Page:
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The High Achieving Furniture Executive's Guide to Getting Things Done

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by Joelle Jay, Ph.D.

High achievers... go-getters... type-A personalities... Whatever you call them, one thing is certain: these people want to do it all, they run their furniture businesses, are involved in community and charitable activites and don't seem to ignore family obligations.

While having many lofty and simultaneous goals is a good thing, doing too many things at once can make you feel overwhelmed and stressed out. There just never seems to be enough time to make everything happen. But that doesn’t stop high achievers. They are determined to make everything happen, even if doing so ruins their day and everyone else’s in the process.

Realize that the answer to getting everything done isn’t about doing less, especially since high achievers gain great happiness from getting many things accomplished. They’re determined to do whatever it takes to meet their objectives. Rather, this is about having a system in place that can simplify the process of doing many things fast—one that will bring you progress as well as peace.

If you’re ready to supercharge the completion of your ‘to-do’ list without becoming overwhelmed or alienating others, the following five-step process will help you get it all done, with less stress and greater results.

Make a mess.

If you’re like most high achievers, you likely have numerous sticky notes, lists, files, piles, papers, and a host of other items spattered around your office, on your desk, and in your computer. Each one is meant to help you move forward to reaching your goals; however, as the piles and files grow, they become overwhelming, no matter how neatly you may have them organized. Therefore, begin by getting all of your ideas and notes in one place. Make a big pile of all the papers and items in the middle of your office floor or on your desk. Don’t leave anything out.

Sort and purge.

Now it’s time to roll up your sleeves and start digging. Go through your pile of “stuff” and look at each item to determine what you should keep and what you can toss. For each item, ask yourself,
Is this idea or information still important to me?
Can I retrieve this information from elsewhere should I ever need it?
Is this information duplicated somewhere else?
Will this information or idea help me reach one of my goals?
 As you decide which items to keep, put them in separate piles or files as they relate to a particular goal or task.

Organize your list.
 Look through all your “keep” papers and ideas to get clear on which goals are truly important to you and what steps you need to take. Put all your ideas and action items into one organized list, preferably on one page. You don’t have to painstakingly detail every action step at this point; the objective is to simply create one coherent ‘to-do’ list rather than have multiple ones floating around your office.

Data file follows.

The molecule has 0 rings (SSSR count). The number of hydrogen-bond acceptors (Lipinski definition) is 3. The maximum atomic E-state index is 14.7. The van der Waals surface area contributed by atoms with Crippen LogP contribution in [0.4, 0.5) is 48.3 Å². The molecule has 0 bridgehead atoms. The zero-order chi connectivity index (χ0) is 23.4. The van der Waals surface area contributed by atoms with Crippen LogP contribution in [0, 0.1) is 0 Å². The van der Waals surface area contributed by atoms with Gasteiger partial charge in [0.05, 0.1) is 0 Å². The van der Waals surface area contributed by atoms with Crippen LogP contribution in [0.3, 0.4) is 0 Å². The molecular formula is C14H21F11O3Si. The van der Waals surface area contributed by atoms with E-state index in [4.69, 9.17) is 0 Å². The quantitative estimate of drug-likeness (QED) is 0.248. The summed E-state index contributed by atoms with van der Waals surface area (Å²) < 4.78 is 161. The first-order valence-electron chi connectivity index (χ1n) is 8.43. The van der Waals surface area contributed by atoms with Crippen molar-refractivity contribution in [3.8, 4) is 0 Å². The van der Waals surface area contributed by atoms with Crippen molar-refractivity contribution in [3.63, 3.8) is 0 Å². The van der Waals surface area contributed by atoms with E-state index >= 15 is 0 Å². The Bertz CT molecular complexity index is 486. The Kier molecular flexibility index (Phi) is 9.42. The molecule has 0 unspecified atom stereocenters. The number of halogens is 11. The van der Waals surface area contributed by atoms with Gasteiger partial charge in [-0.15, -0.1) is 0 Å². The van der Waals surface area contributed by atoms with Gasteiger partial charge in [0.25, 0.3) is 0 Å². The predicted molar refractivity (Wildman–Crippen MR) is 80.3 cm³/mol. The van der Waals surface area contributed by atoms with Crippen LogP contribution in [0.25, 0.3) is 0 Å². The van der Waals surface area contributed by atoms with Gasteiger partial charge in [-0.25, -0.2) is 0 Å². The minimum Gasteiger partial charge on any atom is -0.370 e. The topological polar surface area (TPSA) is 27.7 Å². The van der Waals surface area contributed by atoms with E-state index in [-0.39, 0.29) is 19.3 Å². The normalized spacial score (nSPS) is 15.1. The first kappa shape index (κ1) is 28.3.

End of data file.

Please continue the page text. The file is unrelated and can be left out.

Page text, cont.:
Rank the list in chronological order.
  Redo your list one more time, now paying special attention to the order in which you feel you should do things. At this point, you can also add more detail to your action items. In other words, you can list not only what to do, but also how to do it, who to call for help, which resources you may need, etc. You may feel as if you’re wasting time here by going over the same tasks, but trying to rank your initial ideas in chronological order is difficult until you can see them all on paper at once.

Get going!

Now that all your ideas are organized, all you have to do is take action and tick off the tasks as they’re completed. No more thinking, planning, and organizing; it’s already done. And most important, no more confusion of what to do when. Just look at the list, take the top task, and knock it out. What could be easier?

Mission Complete

This process works for a variety of scenarios, including special event planning, home and family goals, work and business projects, as well as long-range strategizing for professional and personal objectives. And while it’s designed for high achievers who tend to have many high priority tasks going on at once, it works for anyone who simply wants to end the stress and chaos of having incomplete tasks hanging over their heads. By taking the time to complete this five-step process, you can finally meet all your goals and achieve the results you want. 

ABOUT THE AUTHOR: Dr. Joelle K. Jay, Ph. D., is an executive coach and the senior managing partner of the leadership development firm, Pillar Consulting. She strategizes with business leaders to enhance their performance and maximize business results. Her clients include presidents, vice presidents, and C-level executives in Fortune 500 companies. Joelle is the author of "The Inner Edge: The 10 Practices of Personal Leadership." For a free Sample Chapter, go to www.TheInnerEdge.com or email Info@TheInnerEdge.com

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